For this, their inaugural release, Beatnik City round up a pan-international squad (including British, Italians and Brazilians) in what proves to be a great homage to 'the world's sexiest city'. There's seven tracks here - all of which look back to the hazy golden 1960s and conjures up vintage Copacabana vibes through a combination of salsa and Latin loungey sounds and melodies all welded to tougher modern breaks for a contemporary slant.
Formed in 2012 in Sardinia, Italy, Sound Exhibitions self-proclaimed mission is "to celebrate the joy of modern urban life through rhythm and sound". They entertain a variety of styles including house, downtempo, jazz, and salsa, however here they deliver three slices of authentic and rare Afro-funk. These tunes dub-out some killer vintage sounds - adding some loungey organ and strings to the title track, the wah-wah and brass heavy "Paradise Funk" is pure Huggy Bear 70s pimp music and "Funk Small" wraps things up nicely with some old schools breaks, tense bass work and cop chase piano.
Guynamakut's belated moved to digital download continues. This edition contains three particularly heavy, dancefloor-ready reworks that previously slipped out on vinyl a few years back. Opener "Shake It Up" is particularly strong, breathing new life into a synth-heavy P-funk jam. The Guynamakut version rises and falls in just the right places, concentrating on the original's hustling groove and urgent vocal. There's more rubbery synth bass to be found on "Lord of the Gospel Funk Groove", whose winding sax, clipped guitars and hazy horns feel deliciously celebratory. Finally, "Low Slung Disco (Parts 1 & 2)" slows things down considerably, delivering an intoxicating blend of heady vocals, shuffling percussion and intergalactic chords.
Pure Ghanaian gold, Disco Documentary: Full Of Funk was a rare private press released in 1979 never to be released again... Until now. Dusting off the long lost tapes with due care and attention, BBE have kindly reminded us that disco had much wider impact than the US and Europe. Nana Love's slightly nasal tones are instantly alluring, but it's the clam-tight musicianship that really bites. Big Bernard Edwards bass, shiny guitar twangs, extensive organ noodling and vibrant Afrofunk horns galore, this is a truly stunning document.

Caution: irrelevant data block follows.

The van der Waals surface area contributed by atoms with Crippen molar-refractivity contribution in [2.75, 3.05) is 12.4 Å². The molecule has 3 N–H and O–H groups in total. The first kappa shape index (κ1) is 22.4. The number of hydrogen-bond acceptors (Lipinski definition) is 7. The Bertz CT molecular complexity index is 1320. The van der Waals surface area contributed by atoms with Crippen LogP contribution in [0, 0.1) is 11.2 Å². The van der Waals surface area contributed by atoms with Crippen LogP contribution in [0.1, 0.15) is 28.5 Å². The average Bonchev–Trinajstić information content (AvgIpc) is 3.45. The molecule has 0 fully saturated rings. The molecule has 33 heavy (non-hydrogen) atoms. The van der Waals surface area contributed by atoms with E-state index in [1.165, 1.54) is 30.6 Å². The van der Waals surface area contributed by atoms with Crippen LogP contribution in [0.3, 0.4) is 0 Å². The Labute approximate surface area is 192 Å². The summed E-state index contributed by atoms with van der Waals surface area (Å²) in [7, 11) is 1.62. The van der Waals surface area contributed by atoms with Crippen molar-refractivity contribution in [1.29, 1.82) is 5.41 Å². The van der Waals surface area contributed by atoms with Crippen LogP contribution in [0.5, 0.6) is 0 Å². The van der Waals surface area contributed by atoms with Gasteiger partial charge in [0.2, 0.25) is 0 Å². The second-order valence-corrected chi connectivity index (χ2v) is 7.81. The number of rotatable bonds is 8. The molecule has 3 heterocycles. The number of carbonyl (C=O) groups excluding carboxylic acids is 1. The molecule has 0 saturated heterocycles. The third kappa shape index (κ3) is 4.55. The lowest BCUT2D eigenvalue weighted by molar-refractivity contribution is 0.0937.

Nope this ain't a long lost '70s record by Princess Leia's dad, it's by the veteran American south guitar player of the same name. Originally released on Sylvia 'Sugar Hill' Robinson's Stang label in 1977, Hot Lunch originally wowed people with its 'unique' album cover as much as the music contained therein. Now it's remastered with its 10 Sly Stone-esque tracks sounding better than ever. The jury's still out on the sleeve though.
Acid Jazz has been in a nostalgic mood lately, re-releasing much of their back catalogue to mark the label's protracted 25th anniversary celebrations. The Brand New Heavies maybe not so new these days but they're still pretty heavy and here, on their eponymous 1990 debut, we get to revisit them at the start of their journey. The original nine tracks are all present; their raw blend of funky drummer beats, rare groove melodies and jazzy keys still impressing today. Also included are three bonus tracks too, all of which feature the vocal talents of the inimitable N'Dea Davenport. Top!
In May of this year the 'godfather of Go-Go' sadly passed away. However, before he left this mortal coil he bravely managed to finish one final album and here it is. Recorded with his trusty Chuck Brown Band and featuring contributions from many artists influenced by his blend of '70s Washington groove including Wale, Faith Evans and Doug E Fresh, "Beautiful Life" is a beautiful coda to the great funk axeman's life. Highlights include the synth-drenched title track, the tropical party romp "Lighters" and the smooth old school vibes of "You'll Never Find Another Love Like Mine". RIP.